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FIFA 22 – A world without border

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As we approach the penultimate round of 22nd edition of the most viewed and colorful world cup in history of sports, the most talked about match will be between France and Morocco. The exemplary performance of the North African side, nicknamed The Atlas Lions has to some extent overshadowed the other two more established semi-finalists. The whole world may for a change be more eager if not to be equally interested to witness the lions hunting in pack over one of the greatest football magicians of our time.

Morocco will have the support of the entire Arab world and as underdogs will also be cheered by most neutral fans. However their path to semis is like history being re-written. In their five matches in the tournament so far, Morocco has faced two of its former colonizers – Spain and Portugal. Spain colonized northern parts of the country along the Mediterranean coast, while the Portuguese largely took control of strategically-placed coastal towns in the 16th/17th century. In the group stages, Morocco also brushed aside Belgium, who never formally colonized the North African kingdom but were a former co-administrator of the Tangier International Zone, which served as a ‘neutral’ region under several European countries’ administration between 1924 and 1956.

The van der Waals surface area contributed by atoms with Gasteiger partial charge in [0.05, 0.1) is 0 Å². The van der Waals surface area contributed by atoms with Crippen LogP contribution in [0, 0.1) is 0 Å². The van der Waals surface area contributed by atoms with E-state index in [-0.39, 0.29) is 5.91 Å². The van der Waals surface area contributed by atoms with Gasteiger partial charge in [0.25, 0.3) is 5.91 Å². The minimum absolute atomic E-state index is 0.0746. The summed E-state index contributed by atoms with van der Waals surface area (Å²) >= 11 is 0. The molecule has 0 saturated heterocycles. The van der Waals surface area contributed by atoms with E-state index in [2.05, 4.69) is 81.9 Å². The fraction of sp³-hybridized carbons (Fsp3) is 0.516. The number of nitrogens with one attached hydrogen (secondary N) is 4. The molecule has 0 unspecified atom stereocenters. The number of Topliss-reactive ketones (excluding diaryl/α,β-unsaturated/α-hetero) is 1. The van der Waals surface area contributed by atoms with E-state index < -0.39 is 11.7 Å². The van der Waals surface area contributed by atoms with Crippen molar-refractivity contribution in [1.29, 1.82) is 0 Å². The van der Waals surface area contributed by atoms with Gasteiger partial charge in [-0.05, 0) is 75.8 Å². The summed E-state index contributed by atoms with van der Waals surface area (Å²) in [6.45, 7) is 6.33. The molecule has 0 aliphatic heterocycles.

France has deep rooted bitter sweet connection, having occupied large parts for more than four decades with Rabat gaining independence in 1956. French is spoken by more than one third of the Moroccan population with Spanish being the second and third language in the previously occupied regions.

For people from the subcontinent we may relate to the burning desire of the Moroccans and greater Arab world to succeed as we have felt in the early days of the cricketing encounter with our erstwhile rulers.

Football may have finally crossed political maps with the match being more of a contest of diaspora against players whose roots lie in the African content. A few notable examples from Moroccan side being Spain-born Achraf Hakimi, France-born Sofiane Boufal and Romain Saiss. Even their coach Walid Regragui was born and raised in France. As far as the French team is concerned, 13 players have strong connect to Africa– Mbapee to Cameroon & Algeria, Konate/Kante/Diaby to Mali, Tchoumanni to Cameroon among the notable ones.

It may not be very wrong to say in today’s globalized world, countries exist on maps but sports is between two playing elevens. Only time will tell which country progresses, but Africa is no longer behind Latin America in producing some of the best footballers. It may not be a surprise to see Morocco taking clue from their brother country Tunisia who caught France on the wrong foot in the group stage.

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